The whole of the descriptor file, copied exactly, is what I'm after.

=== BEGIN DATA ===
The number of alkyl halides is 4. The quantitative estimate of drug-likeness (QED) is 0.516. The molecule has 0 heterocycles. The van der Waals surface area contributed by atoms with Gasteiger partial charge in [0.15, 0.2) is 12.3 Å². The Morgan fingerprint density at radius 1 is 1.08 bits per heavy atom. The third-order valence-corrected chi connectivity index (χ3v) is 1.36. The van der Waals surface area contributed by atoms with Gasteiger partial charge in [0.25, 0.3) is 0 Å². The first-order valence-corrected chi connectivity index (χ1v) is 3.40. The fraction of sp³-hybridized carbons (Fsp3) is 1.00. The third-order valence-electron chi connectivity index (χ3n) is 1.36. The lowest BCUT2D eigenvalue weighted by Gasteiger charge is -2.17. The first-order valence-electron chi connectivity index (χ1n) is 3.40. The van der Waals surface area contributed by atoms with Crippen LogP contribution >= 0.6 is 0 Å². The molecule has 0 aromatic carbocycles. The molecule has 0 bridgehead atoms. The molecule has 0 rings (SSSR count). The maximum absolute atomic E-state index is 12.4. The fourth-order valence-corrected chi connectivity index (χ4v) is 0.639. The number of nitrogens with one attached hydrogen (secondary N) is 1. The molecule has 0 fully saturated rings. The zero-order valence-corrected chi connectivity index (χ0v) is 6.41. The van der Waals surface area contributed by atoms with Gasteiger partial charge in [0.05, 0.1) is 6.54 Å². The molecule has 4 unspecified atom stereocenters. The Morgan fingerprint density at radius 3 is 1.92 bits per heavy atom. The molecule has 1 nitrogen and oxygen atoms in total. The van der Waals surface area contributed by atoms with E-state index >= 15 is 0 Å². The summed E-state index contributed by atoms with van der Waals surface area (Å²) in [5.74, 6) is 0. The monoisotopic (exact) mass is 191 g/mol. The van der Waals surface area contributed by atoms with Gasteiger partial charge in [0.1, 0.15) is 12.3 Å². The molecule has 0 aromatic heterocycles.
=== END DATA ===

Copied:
The number of alkyl halides is 4. The quantitative estimate of drug-likeness (QED) is 0.516. The molecule has 0 heterocycles. The van der Waals surface area contributed by atoms with Gasteiger partial charge in [0.15, 0.2) is 12.3 Å². The Morgan fingerprint density at radius 1 is 1.08 bits per heavy atom. The third-order valence-corrected chi connectivity index (χ3v) is 1.36. The van der Waals surface area contributed by atoms with Gasteiger partial charge in [0.25, 0.3) is 0 Å². The first-order valence-corrected chi connectivity index (χ1v) is 3.40. The fraction of sp³-hybridized carbons (Fsp3) is 1.00. The third-order valence-electron chi connectivity index (χ3n) is 1.36. The lowest BCUT2D eigenvalue weighted by Gasteiger charge is -2.17. The first-order valence-electron chi connectivity index (χ1n) is 3.40. The van der Waals surface area contributed by atoms with Crippen LogP contribution >= 0.6 is 0 Å². The molecule has 0 aromatic carbocycles. The molecule has 0 bridgehead atoms. The molecule has 0 rings (SSSR count). The maximum absolute atomic E-state index is 12.4. The fourth-order valence-corrected chi connectivity index (χ4v) is 0.639. The number of nitrogens with one attached hydrogen (secondary N) is 1. The molecule has 0 fully saturated rings. The zero-order valence-corrected chi connectivity index (χ0v) is 6.41. The van der Waals surface area contributed by atoms with Gasteiger partial charge in [0.05, 0.1) is 6.54 Å². The molecule has 4 unspecified atom stereocenters. The Morgan fingerprint density at radius 3 is 1.92 bits per heavy atom. The molecule has 1 nitrogen and oxygen atoms in total. The van der Waals surface area contributed by atoms with E-state index >= 15 is 0 Å². The summed E-state index contributed by atoms with van der Waals surface area (Å²) in [5.74, 6) is 0. The monoisotopic (exact) mass is 191 g/mol. The van der Waals surface area contributed by atoms with Gasteiger partial charge in [0.1, 0.15) is 12.3 Å². The molecule has 0 aromatic heterocycles.